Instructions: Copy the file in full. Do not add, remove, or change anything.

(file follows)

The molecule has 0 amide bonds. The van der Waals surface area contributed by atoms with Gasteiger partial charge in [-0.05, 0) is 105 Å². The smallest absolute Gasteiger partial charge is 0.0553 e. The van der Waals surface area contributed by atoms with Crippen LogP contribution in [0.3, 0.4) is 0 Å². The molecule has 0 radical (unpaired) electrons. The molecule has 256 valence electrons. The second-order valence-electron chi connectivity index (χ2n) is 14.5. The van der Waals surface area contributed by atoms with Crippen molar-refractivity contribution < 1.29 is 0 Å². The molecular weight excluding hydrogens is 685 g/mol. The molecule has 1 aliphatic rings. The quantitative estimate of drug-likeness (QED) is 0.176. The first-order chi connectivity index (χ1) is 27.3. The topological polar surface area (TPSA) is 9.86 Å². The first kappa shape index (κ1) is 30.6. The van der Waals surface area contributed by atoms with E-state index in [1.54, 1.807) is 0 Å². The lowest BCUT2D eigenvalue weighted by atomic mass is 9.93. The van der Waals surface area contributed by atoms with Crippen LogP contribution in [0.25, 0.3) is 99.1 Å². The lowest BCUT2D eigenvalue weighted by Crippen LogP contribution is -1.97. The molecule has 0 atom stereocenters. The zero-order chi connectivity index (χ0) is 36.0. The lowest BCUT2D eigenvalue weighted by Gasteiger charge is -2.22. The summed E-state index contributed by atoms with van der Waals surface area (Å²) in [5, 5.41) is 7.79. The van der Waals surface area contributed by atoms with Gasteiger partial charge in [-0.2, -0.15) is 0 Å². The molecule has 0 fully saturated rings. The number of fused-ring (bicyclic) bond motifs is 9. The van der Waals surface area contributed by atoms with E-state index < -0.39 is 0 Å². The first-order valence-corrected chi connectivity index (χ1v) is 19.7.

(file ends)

The molecule has 0 amide bonds. The van der Waals surface area contributed by atoms with Gasteiger partial charge in [-0.05, 0) is 105 Å². The smallest absolute Gasteiger partial charge is 0.0553 e. The van der Waals surface area contributed by atoms with Crippen LogP contribution in [0.3, 0.4) is 0 Å². The molecule has 0 radical (unpaired) electrons. The molecule has 256 valence electrons. The second-order valence-electron chi connectivity index (χ2n) is 14.5. The van der Waals surface area contributed by atoms with Crippen molar-refractivity contribution < 1.29 is 0 Å². The molecular weight excluding hydrogens is 685 g/mol. The molecule has 1 aliphatic rings. The quantitative estimate of drug-likeness (QED) is 0.176. The first-order chi connectivity index (χ1) is 27.3. The topological polar surface area (TPSA) is 9.86 Å². The first kappa shape index (κ1) is 30.6. The van der Waals surface area contributed by atoms with E-state index in [1.54, 1.807) is 0 Å². The lowest BCUT2D eigenvalue weighted by atomic mass is 9.93. The van der Waals surface area contributed by atoms with Crippen LogP contribution in [0.25, 0.3) is 99.1 Å². The lowest BCUT2D eigenvalue weighted by Crippen LogP contribution is -1.97. The molecule has 0 atom stereocenters. The zero-order chi connectivity index (χ0) is 36.0. The lowest BCUT2D eigenvalue weighted by Gasteiger charge is -2.22. The summed E-state index contributed by atoms with van der Waals surface area (Å²) in [5, 5.41) is 7.79. The van der Waals surface area contributed by atoms with Gasteiger partial charge in [-0.2, -0.15) is 0 Å². The molecule has 0 fully saturated rings. The number of fused-ring (bicyclic) bond motifs is 9. The van der Waals surface area contributed by atoms with E-state index < -0.39 is 0 Å². The first-order valence-corrected chi connectivity index (χ1v) is 19.7.